OSAKA (TR) – Dressed entirely in black and quick on his feet, he eluded Osaka’s finest for nearly a decade. And then, to their surprise, they discovered upon his arrest that he is an elderly man.
In July, Osaka Prefectural Police arrested Mitsuaki Tanigawa, a 74-year-old residence of Osaka’s Chuo Ward, who is suspected in more than 200 burglaries in eastern Osaka Prefecture, according to the Sankei Shimbun (Oct. 19).
Between March of 2009 and July of this year, Tanigawa is believed to have broken into shops and residences in 254 cases in and around Higashi-Osaka City in which the value of lost property totals 29.4 million yen.
The suspect told the Kawachi Police Station, which sent him to prosecutors on Thursday, that he committed the crimes to cover living expenses. “I thought that I would never get caught,” the suspect was quoted.
Conscious of security cameras
Over the course of the investigation, he became known as the “Heisei Ninja” in law enforcement circles.
Prior to carrying out each of the crimes, Tanigawa would commute by train from Osaka to two abandoned residences in Higashi-Osaka where he would change out of his street clothes and into an all-black outfit. At night, he would then venture out.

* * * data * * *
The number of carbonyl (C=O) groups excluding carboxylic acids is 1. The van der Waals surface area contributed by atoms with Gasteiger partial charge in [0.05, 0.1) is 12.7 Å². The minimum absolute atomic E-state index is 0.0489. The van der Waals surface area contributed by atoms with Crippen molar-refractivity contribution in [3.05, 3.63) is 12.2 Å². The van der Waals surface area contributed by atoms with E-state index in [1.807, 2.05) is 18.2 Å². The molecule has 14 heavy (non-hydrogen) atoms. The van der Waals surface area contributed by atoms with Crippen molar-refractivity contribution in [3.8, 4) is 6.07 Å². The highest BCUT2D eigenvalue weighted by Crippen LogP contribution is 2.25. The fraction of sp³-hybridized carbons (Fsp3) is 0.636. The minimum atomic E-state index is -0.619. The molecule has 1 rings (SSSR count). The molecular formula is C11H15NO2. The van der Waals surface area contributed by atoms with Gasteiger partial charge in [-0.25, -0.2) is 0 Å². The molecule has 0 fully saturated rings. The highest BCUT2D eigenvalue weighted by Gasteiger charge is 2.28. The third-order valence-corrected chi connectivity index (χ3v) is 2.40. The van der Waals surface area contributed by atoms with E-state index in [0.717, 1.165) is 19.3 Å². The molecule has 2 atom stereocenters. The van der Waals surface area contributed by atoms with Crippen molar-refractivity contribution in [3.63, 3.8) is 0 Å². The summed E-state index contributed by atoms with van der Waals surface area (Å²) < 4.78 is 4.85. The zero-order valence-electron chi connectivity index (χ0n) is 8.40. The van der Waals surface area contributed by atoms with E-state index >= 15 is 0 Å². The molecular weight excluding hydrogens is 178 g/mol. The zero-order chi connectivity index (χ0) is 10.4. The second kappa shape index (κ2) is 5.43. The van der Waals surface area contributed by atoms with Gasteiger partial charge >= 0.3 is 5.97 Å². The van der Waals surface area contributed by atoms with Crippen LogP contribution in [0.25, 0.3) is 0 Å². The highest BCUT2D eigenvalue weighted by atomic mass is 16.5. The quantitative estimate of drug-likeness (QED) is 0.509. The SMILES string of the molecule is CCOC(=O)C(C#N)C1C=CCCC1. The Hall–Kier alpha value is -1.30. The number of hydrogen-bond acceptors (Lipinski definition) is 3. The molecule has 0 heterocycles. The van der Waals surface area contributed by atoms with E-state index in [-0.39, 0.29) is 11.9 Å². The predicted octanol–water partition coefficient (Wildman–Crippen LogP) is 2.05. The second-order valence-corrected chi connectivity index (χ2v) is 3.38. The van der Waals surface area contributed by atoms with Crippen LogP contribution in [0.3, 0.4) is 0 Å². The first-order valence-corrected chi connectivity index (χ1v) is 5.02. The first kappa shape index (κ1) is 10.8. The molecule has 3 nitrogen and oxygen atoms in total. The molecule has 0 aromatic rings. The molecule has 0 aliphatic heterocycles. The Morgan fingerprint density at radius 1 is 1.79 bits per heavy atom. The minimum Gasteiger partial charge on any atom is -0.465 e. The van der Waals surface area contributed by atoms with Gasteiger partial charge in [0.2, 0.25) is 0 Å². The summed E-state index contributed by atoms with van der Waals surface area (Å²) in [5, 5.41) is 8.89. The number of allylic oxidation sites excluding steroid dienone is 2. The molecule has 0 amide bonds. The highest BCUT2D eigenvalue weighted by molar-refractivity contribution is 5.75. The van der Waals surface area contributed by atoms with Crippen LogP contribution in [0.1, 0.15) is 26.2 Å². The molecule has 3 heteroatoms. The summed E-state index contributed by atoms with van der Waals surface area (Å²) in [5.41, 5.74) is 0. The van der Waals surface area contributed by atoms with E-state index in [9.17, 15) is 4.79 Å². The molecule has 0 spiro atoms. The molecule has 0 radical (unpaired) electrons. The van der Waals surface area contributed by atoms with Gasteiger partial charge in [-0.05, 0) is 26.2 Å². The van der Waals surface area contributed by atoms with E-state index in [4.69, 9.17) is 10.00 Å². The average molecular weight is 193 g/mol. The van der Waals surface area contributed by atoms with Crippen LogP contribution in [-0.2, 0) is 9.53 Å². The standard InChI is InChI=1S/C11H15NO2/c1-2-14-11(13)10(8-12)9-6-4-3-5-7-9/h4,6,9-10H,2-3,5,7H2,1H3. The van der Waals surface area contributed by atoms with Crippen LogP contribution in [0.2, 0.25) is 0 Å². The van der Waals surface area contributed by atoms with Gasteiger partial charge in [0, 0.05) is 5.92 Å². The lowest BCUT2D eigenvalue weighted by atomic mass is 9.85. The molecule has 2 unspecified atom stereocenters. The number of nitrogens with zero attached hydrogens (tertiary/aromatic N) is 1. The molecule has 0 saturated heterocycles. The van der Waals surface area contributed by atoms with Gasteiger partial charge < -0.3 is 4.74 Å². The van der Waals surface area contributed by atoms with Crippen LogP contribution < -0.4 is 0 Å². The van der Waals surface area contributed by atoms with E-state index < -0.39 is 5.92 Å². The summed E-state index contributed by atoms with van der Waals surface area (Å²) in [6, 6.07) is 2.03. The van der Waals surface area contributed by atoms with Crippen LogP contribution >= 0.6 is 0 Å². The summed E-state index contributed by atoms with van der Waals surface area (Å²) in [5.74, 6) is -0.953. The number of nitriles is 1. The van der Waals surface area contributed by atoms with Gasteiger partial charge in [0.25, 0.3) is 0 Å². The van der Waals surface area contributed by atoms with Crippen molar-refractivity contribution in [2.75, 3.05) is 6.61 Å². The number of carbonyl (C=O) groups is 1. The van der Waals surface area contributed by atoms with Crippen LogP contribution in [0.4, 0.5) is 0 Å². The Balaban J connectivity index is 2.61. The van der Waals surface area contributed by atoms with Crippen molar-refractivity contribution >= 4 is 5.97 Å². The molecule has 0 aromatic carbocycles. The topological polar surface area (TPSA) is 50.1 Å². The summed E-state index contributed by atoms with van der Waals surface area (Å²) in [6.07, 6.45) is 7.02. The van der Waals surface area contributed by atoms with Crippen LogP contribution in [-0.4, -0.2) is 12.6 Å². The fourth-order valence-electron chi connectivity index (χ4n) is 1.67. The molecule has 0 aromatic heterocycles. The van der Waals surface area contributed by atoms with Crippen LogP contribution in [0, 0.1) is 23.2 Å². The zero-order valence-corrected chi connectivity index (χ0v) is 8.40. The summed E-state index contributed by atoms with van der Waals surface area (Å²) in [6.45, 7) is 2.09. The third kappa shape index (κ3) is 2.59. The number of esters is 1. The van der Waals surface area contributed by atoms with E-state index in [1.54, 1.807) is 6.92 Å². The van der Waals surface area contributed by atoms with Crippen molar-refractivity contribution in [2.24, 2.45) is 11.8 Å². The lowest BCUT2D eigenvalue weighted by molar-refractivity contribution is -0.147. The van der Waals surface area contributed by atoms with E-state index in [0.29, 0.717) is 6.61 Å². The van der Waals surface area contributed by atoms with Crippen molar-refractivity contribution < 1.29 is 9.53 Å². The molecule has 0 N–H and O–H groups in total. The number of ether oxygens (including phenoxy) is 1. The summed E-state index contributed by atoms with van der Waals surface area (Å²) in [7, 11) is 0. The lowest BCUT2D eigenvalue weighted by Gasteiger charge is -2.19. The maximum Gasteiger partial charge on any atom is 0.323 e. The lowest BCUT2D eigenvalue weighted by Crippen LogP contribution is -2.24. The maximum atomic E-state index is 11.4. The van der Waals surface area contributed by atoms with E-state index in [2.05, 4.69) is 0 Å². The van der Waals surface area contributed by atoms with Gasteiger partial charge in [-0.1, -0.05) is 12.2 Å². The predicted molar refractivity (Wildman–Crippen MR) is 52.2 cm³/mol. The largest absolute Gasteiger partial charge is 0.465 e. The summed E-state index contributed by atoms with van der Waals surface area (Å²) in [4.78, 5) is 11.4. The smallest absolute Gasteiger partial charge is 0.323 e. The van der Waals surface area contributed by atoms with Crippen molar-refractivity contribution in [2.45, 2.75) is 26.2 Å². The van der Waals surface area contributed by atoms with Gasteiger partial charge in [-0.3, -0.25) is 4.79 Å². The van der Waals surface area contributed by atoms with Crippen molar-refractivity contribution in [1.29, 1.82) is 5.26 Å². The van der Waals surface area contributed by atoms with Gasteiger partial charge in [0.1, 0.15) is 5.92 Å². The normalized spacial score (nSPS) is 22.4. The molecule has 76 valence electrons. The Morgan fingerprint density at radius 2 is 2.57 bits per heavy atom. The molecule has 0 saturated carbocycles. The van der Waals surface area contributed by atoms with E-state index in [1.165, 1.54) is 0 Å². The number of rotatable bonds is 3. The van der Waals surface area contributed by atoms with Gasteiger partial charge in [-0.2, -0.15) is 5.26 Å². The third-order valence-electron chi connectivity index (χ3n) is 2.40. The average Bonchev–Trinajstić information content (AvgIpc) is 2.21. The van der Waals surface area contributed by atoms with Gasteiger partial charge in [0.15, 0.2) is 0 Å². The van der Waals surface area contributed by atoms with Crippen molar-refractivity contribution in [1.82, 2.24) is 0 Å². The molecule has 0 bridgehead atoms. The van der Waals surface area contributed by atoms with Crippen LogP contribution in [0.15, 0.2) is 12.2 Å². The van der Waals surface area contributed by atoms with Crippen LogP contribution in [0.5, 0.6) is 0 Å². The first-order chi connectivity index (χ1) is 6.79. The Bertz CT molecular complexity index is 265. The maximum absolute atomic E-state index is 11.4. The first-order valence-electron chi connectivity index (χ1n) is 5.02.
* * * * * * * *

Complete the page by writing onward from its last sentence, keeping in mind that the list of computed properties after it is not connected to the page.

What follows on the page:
Tanigawa was conscious of security cameras, always ensuring that he was not caught on tape, according to police. However, he did appear on a street in footage this spring, when he was shown to have his face covered by a black neck warmer.
Police marveled at his athletic ability. In gaining access to an electrical goods store in Higashi-Osaka, the suspect navigated through a narrow gap between buildings and scaled a wall. He then unfastened a window and crept inside before allegedly stealing 27,000 yen in cash.
“Not that of an elderly person”
“His agility was not that of an elderly person,” said one officer, who witnessed the suspect slipping through a space 15 centimeters wide.
Police discovered one of Tanigawa’s hideouts in Highashi-Osaka in July. He was subsequently arrested on suspicion of theft and trespassing.
“I don’t want to work,” the suspect told police, according to Fuji News Network (Oct. 19). “Theft is quicker.”